Three Reasons to Stop Focusing on Children | by Peter Greer

 

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Examine the marketing materials for most aid organizations, and you’ll notice that children are prominently featured in everything from clean water to refugee resettlement. Sometimes they’re depicted as desperate, wide-eyed, malnourished, dirty and alone. Other times, images portray children flashing wide grins, full of energy and unbridled hope for the future. The innocence of youth is compelling.

Children are incredibly precious, significant, and special. Everyone knows this. Why in the world would I be encouraging us to consider decreasing our emphasis on them?

Before you call me a Grinch and accuse me of possessing a “heart that’s two sizes too small,” here’s why I think it would actually be in the best interest of children if we stopped exclusively focusing our aid efforts on them:

1.     It masks the fact that not all children in poverty are orphans.

Overly simplistic images of children by themselves and out of the context of their surroundings perpetuate a pervasive, damaging picture of poverty that tells us that around the world that all children in poverty are orphans. In truth, the vast majority have a living relative. The Better Care Network points to studies in Cambodia, for example, revealing that 75% of children living in orphanages are not actually orphans but have one or more biological parents still living. And even more have living extended family members.

2.     It can put children at greater risk.

When an organization, particularly a residential care institution, focuses exclusively on providing for children, over-extended parents are more likely to send their children away, assuming that their sons and daughters will have better access to care and opportunities at an institution, rather than in their family’s home. Parents are trying to do what’s best for their children. But studies show a disturbing trend: children in these situations become more, not less, vulnerable. The trauma of being separated from their families and the impersonal attention that they may receive at an institution can make them more likely to experience developmental delays, difficulty forming attachments, exploitation, and abuse.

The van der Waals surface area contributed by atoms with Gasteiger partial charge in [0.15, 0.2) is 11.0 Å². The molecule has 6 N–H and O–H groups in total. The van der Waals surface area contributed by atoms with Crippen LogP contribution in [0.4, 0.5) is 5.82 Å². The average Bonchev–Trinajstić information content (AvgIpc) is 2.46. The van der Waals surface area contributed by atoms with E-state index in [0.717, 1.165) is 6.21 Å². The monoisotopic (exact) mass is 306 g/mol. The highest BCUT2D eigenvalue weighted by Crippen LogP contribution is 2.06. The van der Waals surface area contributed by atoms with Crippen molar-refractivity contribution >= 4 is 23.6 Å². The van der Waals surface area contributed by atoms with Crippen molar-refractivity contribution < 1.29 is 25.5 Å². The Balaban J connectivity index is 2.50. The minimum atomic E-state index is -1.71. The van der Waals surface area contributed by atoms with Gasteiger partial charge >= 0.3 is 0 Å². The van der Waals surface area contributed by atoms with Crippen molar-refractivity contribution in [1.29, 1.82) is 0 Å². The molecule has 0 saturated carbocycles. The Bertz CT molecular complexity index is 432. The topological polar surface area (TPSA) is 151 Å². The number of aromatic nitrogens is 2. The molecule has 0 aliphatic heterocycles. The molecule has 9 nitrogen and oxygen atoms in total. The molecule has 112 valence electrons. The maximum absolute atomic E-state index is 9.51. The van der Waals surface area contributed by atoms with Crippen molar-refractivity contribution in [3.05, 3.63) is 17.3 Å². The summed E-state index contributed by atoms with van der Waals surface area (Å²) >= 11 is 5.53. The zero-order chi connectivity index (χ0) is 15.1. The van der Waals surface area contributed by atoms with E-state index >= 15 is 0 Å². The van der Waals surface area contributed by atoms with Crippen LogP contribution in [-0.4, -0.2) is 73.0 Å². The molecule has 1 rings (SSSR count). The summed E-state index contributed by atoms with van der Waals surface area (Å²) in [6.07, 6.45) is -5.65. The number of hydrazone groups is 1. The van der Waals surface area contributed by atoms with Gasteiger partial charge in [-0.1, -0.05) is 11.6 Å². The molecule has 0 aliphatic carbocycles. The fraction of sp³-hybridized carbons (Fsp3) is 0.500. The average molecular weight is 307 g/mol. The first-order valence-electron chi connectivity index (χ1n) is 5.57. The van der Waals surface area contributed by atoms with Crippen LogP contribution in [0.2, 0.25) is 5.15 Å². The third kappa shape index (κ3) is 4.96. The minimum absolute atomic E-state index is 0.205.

3.     It can undermine families.

For deep, lasting change to occur, transformation must be experienced not only by children, but by their whole families. I’ve witnessed the gut wrenching reality that when children are returned to families who have not received the support and care that they need as caregivers, children can end up in the same cyclical, heartbreaking situation. For every heartwarming picture that you’ve seen of little hands eagerly holding donated gifts and treats, there’s a second picture that you’re not seeing: their family.

Might it be that by focusing on children we are undermining the role of their family? Why are parents invisible and often forgotten? Perhaps it’s because giving a few toys to a child is far easier than walking alongside a parent who wants to start and grow a small business or become free from addiction. Perhaps it’s because we assume culpability of parents for their situation. Whatever the reason, loving children demands an equal measure of love for the family around them, no matter how difficult it might be.

Please understand me. I am all for helping children! I simply believe that focusing exclusively on children to the exclusion of their families often proves to be less helpful, and possibly even damaging, in the long run.

Let’s seek out organizations and strategic approaches that focus on empowering men and women to provide for themselves and their families. When the family flourishes, children grow up with strength and hope for the future.

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For more, check out When Helping Hurts, The Poor Will Be Glad, or download the free e-book, Stop Helping Us!

 

Peter Greer serves as President and CEO of HOPE International and blogs at peterkgreer.com.

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